28 Mar 2002
    Posts:
    4,082
    Likes Received:
    135
    There was a discussion on the breakfast news about the shooting this morning and the mental health issue was raised. America is very bad at recognizing and treating mental health issues. The person expressing this point claimed that the perpetrators of the high profile shootings in the US had all exhibited mental health issues in the run up to the shootings but had not been diagnosed or treated. I do not know how valid this claim is but it puts another light on the subject of free health care for all. Realistically it is to late to put any kind of meaningful gun controls in place in the US but we can perhaps help the mental issues which could be causing the shootings.

    For those members in the US who firmly believe in the right to bear arms, what do you consider is an appropriate level of arms?

    I also think Neil's post is a good one. I believe in the Scandinavian countries there a controls on how the media reports suicides as studies have shown that detailed news reports on suicides can act as a catalyst for others to act.
     
  16. Carrie

    Carrie Well-Known Member

    Joined:
    18 Nov 2010
    Posts:
    3,183
    Likes Received:
    992
    So the image portrayed of virtually every second American being in therapy is false then?
     
    Last edited: 17 Dec 2012
    David likes this.
  17. Nexxo

    Nexxo * Prefab Sprout – The King of Rock 'n' Roll

    Joined:
    23 Oct 2001
    Posts:
    34,344
    Likes Received:
    1,748
    The prevalence of mood disorders in the adult population the US is about 10%, of severe mood disorders about 7%, and of bipolar disorders about 2%. About 1% has a psychotic illness. About 1% is some form of socio- or psychopath.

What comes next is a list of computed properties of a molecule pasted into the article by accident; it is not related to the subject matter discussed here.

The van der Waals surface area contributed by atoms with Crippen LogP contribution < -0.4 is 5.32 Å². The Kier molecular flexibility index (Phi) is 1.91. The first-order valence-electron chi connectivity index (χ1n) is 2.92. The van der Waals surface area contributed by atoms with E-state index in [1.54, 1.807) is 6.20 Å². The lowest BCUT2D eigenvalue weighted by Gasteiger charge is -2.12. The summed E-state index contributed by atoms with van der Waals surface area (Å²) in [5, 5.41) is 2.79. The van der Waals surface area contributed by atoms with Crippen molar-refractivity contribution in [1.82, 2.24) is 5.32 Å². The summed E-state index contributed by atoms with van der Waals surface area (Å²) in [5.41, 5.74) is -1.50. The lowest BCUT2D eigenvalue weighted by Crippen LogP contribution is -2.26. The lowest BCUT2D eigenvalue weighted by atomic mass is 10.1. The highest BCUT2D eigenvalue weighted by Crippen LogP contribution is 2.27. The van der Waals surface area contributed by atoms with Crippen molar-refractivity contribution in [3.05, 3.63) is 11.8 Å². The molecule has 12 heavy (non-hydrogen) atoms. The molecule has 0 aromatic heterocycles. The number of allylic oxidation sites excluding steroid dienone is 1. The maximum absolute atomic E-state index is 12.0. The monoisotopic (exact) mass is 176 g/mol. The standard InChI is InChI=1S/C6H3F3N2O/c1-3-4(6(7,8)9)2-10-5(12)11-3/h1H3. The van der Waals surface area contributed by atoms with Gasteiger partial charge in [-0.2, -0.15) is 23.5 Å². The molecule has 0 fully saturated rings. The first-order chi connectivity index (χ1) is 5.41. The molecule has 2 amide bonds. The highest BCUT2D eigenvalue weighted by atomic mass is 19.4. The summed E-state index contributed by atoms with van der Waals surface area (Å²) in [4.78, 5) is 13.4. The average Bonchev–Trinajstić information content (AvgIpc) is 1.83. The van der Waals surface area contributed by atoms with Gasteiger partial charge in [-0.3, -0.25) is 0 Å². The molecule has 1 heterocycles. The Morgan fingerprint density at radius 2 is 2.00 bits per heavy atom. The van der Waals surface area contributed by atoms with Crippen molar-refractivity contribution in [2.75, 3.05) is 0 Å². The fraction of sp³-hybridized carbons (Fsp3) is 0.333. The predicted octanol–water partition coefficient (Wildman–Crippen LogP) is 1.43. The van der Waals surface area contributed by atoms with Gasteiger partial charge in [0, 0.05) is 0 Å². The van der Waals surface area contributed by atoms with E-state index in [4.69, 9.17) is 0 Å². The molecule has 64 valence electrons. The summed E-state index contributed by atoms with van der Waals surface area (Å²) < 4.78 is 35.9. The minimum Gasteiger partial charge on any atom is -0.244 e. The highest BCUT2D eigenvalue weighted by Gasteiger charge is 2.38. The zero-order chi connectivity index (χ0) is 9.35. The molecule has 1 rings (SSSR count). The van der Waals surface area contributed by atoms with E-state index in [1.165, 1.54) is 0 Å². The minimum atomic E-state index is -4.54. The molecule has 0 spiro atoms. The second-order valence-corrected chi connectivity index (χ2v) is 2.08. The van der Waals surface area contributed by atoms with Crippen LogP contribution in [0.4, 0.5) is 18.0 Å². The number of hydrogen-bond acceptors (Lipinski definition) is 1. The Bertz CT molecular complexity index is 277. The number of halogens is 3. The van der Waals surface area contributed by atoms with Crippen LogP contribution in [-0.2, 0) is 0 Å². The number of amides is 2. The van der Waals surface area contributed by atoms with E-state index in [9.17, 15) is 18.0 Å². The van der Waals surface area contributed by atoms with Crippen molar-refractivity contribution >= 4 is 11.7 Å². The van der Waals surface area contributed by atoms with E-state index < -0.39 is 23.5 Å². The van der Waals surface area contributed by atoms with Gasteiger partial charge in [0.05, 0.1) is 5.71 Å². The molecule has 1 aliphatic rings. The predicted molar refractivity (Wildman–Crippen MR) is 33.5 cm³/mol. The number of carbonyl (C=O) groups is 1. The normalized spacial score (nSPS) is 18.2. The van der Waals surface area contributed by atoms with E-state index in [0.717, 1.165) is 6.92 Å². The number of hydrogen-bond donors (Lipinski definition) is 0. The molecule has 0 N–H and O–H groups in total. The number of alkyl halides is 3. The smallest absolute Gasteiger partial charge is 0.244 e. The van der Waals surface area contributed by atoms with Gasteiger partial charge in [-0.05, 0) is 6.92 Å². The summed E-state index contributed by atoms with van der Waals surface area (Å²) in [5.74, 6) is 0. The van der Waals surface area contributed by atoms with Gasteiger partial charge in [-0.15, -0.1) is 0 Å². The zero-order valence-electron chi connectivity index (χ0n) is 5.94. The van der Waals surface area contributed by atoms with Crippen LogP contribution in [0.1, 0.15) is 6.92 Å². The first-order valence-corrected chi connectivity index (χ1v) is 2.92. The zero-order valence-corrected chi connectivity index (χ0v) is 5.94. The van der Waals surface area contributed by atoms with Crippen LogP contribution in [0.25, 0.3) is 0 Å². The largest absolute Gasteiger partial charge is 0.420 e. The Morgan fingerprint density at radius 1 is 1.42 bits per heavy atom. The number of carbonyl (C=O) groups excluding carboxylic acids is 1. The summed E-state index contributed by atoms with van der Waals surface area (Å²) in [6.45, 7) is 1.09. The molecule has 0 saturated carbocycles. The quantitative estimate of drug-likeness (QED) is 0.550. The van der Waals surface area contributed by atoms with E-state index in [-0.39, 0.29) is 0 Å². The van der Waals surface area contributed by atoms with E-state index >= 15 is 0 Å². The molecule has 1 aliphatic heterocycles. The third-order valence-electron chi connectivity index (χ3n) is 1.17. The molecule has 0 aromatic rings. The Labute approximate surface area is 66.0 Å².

Lumped together, about 45 million people in the US have a mental health problem.

    Since the 1990's there have been about 38 school shootings: that's about 38 perpetrators. You'd expect mental health services to be so well-resourced that this 0.000084% does not slip through the net. Good luck with that.

    Restricting guns is easier and cheaper.
     
  18. jrduquemin

    jrduquemin Member

    Joined:
    20 Oct 2009
    Posts:
    228
    Likes Received:
    5
    It is easier to buy a gun in the US than it is to get healthcare, from what I've heard...
     
  19. padrejones2001

    padrejones2001 Puppy Love

    Joined:
    17 Jun 2004
    Posts:
    1,434
    Likes Received:
    15
    I'll put to you all like this, the three largest mental health providers in the country are: Los Angeles County Jail, Rikers Island Jail in New York City and Cook County Jail in Illinois. Do note that they're are all prisons. We feel that it's easier to rehabilitate the mental ill that commit crimes after they've already committed crimes. In fact, the mentally ill prison population quadrupled between 2000 and 2006, and now there are more mentally ill in prison than those that aren't.

    So yes, it's a real problem that presently has no solution. Like I said before, I'm all for stricter gun control, but I am far from naive enough to think that shootings like this or even worse will stop occurring.
     
  20. Da_Rude_Baboon

    Da_Rude_Baboon What the?

    Joined:
    28 Mar 2002
    Posts:
    4,082
    Likes Received:
    135
    Really? Gun control now sounds like bolting the stable door after the horse has escaped. The guns are all ready out there in such numbers how do you get them under control?
     

Share This Page